Lessons that can be learnt from the first fine imposed for breaches of the Model Code

The Financial Services Authority (FSA), now the Financial Conduct Authority, announced earlier this year that it had, for the first time, imposed a fine against a listed company for a breach of the dealing provisions in the Model Code and the provisions in the Listing Rules with regard to compliance with the Model Code.

On 14th February, the FSA fined Nestor Healthcare Group Limited (Nestor) GBP 175,000 for failing to ensure that its board members and senior executives complied with the share dealing provisions of the Model Code.

David Lawton, the FSA’s director of markets, said: ‘The Model Code is fundamental in helping directors and senior executives protect themselves against suspicion of abusing inside information. Regardless of their size, the FSA expects listed companies to meet their obligations under the Listing Rules and the Listing Principles and ensure that the Model Code is complied with at all times. Nestor’s own share dealing policy fell by the wayside, which the FSA regards as unacceptable. Listed companies should ensure their practises in this area are fit for purpose.’

Nestor agreed to settle at an early stage and qualified for a 30 per cent discount on its penalty of GBP 250,000. However, this move did not mitigate the criticism it came under.

In its Final Notice, the FSA highlighted five key areas in which Nestor failed to meet the required standard. These were:

Not reinforcing awareness of its Share Dealing Policy

Despite the fact that Nestor had a Share Dealing Policy in place throughout the relevant period and that it issued six monthly reminders to all directors, Persons Dispensing Managerial Responsibility (PDMRs) and employee insiders reminding them that they were not permitted to trade during a close period - by failing to issue any reminders or training about the content of or the need to comply with the Share Dealing Policy, Nestor failed to ensure their awareness of the requirements of the Model Code.

Relying on experience and knowledge of directors

The FSA deemed that Nestor’s reliance on the experience and knowledge of its board members alone to enable it to meet the requirements of the Model Code was insufficient and increased the risk that PDMR dealings would be conducted in breach of the Model Code.

Not reviewing the adequacy of its PDMR share dealing arrangements

Nestor failed to review the adequacy of its PDMR share dealing arrangements and in doing so, overlooked a possible method by which poor practice could be identified.

Breaches of the Model Code

Where the roles of chairman and chief executive are combined (as they were at Nestor), that person must not deal in shares of the company without first notifying and receiving clearance from the board as a whole. Upon receiving such clearance to deal, restricted persons must deal as soon as possible and in any event within two business days. In one instance, a Nestor board member dealt in shares some two months after receiving clearance.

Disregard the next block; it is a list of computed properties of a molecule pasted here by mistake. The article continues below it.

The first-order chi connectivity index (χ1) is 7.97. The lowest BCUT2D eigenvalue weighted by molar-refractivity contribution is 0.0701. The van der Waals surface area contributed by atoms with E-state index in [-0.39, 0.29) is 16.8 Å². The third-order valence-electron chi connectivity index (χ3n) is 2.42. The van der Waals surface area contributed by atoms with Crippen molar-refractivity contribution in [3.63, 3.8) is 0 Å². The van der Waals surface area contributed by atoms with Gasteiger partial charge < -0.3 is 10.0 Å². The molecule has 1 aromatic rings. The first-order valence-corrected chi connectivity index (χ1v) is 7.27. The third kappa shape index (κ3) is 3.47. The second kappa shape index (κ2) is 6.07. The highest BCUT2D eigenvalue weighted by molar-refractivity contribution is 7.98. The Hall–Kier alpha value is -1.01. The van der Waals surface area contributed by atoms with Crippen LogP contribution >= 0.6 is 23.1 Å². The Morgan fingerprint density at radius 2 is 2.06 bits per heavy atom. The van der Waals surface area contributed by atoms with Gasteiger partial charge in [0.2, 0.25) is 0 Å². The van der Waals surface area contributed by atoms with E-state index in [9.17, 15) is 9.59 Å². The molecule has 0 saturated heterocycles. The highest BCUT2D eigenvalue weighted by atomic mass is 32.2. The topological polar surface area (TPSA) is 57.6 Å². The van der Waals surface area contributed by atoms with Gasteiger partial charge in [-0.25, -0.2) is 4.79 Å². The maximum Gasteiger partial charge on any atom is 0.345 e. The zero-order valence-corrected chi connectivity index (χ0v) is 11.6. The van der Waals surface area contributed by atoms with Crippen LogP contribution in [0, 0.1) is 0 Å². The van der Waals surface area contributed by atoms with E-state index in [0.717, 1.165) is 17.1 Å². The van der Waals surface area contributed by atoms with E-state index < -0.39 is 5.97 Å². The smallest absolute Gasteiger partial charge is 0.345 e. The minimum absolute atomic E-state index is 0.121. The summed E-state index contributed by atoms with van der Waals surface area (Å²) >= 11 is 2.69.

A company must also maintain a record of the response to any dealing request made by a restricted person and of any clearance given. A copy of this response and of any clearance must be given to the restricted person concerned. Nestor failed to maintain such records and thus was deemed to be in breach of the Model Code.

Failure to identify on-going breaches

Nestor failed to identify that its PDMRs had forgotten that they were required to comply with the Share Dealing Policy, that they were not complying with it and that breaches of the Model Code had occurred.

Practical steps that can be taken in light of the FSA’s decision:

TMF Group recommends the following steps be taken by company secretaries:

  • PDMRs should be regularly reminded about the content of any share dealing code the company has in place and of their obligations under the Model Code. They should also be required to participate in periodic training sessions to remind them of these obligations.
  • There should be a periodic review of the effectiveness of PDMR share dealing requirements, with any apparent deficiencies being addressed.
  • Where the office of chairman and chief executive are combined, any clearance for that person to deal must come from the board as a whole.
  • Adoption of a periodic review of compliance by PDMRs with the share dealing policy and in turn, the Model Code.
  • Establishing a formal and robust share dealing application and clearance process. It is important that the process be given sufficient authority such that a request to deal may be refused if it does not satisfy the criteria of the Model Code.
  • Include, in every clearance to deal notification, a clear statement that any trades must occur within two business days of the clearance being granted and that the clearance will lapse after this period.
  • Maintain complete records regarding all applications to deal, any responses given and any clearances granted. A copy of any response and of any clearance must be also be given to the restricted person concerned.